Republican coalition against Mobile Amtrak service

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me_little_me

Conductor
AU Lifetime Supporter
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Jul 16, 2010
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While it would be wonderful to have the country filled with LD trains, having a train that goes between these cities is a good first step (unlike Amtrak's long term plan that seems to ignore LD).

I love France's new edict to ban airline flights between cities that can be reached by train in under 2 1/2 hours. Day trains between cities is not a replacement for LD but an opportunity to have multiple trips.
 

John Bredin

OBS Chief
Joined
Dec 18, 2007
Messages
819
Location
suburban Chicago (Deerfield)
One long distance train supplemented by an optimally timed corridor train would check the most boxes for all involved at a modest cost. The key is getting the long distance trains operating on time before that model could ever be considered.
In the meantime, better some train service than none. A New Orleans-Mobile service could build demand for a restored eastern Sunset Limited (I can go to Mobile, why not east of Mobile?) and make it somewhat more likely fiscally (money spent on capital improvements between New Orleans and Mobile doesn't need to spent again to get east of Mobile), but a line empty of passenger trains won't.
 

saxman

Conductor
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Gathering Team Member
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May 17, 2004
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Dallas, Texas
What gets me about the freight railroads trying block service restoration is that when the tracks were repaired after Katrina, CSX gave the green light for Amtrak to resume Sunset Limited service. Amtrak, obviously, doesn't want to but they never gave the required 180 day notice to abandon the route either. They've gotten around the law by saying service is "suspended" for the last 16 years. Of course now they want to restart service on the same line they have a right to, and of course, CSX and NS balk at it. I think for this reason the STB Amtrak has an advantage on their side.

I'm also unclear on a couple of things. It the track serving the platform at Mobile part of main line to and from the port? Or is it siding? If it's part of the main line, I can see why the freights might not want them to sit there for a few hours.
 

west point

Conductor
Joined
Jun 9, 2015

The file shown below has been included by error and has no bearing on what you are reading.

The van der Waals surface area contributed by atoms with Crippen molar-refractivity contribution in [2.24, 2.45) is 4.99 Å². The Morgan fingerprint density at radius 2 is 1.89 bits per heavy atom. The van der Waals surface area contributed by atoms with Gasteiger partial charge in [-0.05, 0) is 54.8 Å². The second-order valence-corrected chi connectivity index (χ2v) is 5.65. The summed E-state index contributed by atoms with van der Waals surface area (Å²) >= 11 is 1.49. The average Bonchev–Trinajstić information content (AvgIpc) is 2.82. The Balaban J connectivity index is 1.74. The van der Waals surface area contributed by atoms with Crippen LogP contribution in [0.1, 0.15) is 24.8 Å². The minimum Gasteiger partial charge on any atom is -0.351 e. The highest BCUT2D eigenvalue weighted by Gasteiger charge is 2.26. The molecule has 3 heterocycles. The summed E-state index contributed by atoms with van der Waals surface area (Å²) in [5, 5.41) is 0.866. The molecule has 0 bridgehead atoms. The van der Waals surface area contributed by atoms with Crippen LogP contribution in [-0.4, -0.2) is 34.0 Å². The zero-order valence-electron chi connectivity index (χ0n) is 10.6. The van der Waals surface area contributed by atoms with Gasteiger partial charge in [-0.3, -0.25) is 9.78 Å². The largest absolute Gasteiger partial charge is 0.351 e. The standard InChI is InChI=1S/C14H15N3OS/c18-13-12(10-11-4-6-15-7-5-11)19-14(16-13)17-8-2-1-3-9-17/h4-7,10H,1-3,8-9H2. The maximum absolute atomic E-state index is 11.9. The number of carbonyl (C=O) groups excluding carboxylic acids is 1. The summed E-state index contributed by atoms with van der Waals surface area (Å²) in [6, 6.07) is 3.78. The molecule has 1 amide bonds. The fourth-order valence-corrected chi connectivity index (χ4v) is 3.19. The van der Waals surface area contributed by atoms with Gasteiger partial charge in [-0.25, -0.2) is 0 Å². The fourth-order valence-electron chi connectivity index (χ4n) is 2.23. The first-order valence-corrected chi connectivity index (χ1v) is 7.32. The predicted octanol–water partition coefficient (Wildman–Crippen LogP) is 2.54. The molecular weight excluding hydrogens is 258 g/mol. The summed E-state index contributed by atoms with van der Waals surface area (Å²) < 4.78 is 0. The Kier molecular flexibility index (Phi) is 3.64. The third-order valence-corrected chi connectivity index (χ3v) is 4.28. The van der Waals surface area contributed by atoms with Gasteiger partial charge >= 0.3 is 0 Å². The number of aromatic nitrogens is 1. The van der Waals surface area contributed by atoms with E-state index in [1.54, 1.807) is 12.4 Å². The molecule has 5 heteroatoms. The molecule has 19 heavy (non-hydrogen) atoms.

Messages
2,449
There are several LD routes that are proposed for what the map shows as enhanced service. + some shorter routes but all cover high population services.
1. JAX - TPA - MIA
2. BOS - ALB see #5
3. "S line Richmond -- Raleigh
4. BHM - ATL - CLT - RGH - -RVR - WASH
5. ALB - BUF - TOL - new to Detroit see #2
6. CHI - MSP === Several various routes
7. CHI - Cincinnati
8. San Antonia - FTW - OKC - Adding to Newton
9. Tucson - PHX - LAX = Reroute thru PHX
10. LAX - Bay area

Now a nice round number 10. That in IMHO is very hard push but covers the high traffic areas already covered by a LD train.
 

Qapla

Conductor
Joined
Jul 15, 2019
Messages
1,809
Location
Gator Country Florida
The JAX-TPA-Mia route currently is a "south only" trip if you want to travel in the "daytime"

Having daytime northbound trains would be nice


It is also a shame that JAX to Savanah is not possible as a daytrip with the current schedules
 

neroden

Conductor
Joined
Feb 23, 2014
Messages
8,177
Location
Ithaca, NY
What gets me about the freight railroads trying block service restoration is that when the tracks were repaired after Katrina, CSX gave the green light for Amtrak to resume Sunset Limited service.
According to Amtrak's latest legal filing, CSX in fact did not do so. And Amtrak has brought the receipts to prove it, which are filed as exhibits; Amtrak's request for service restoration 15 years ago, and CSX's excuses given to prevent it.
 
Joined
Dec 23, 2018
Messages
13
This is unfortunately true. In most instances there is not a groundswell of popular grassroots demand for new transportation services. Much of it comes from business and community leaders who see the benefit and sometimes they are able to rally support from politicians and other prominent members of the public. After the services are implemented, support can grow, sure.
I think this take is more realistic than some of the loco ones I have read claiming Republicans want power and preventing the building of a 19th mode of transportation denies people that power.

The biggest problem with train travel in America is that people across the political spectrum don’t value it. I have spoken to many coworkers and friends that I know are left of center in their politics about my positive experiences on the train, and they look at me like I’m nuts. Many times I get the same two responses. “I could just fly and be there in an hour” or “I’m gonna save money and drive.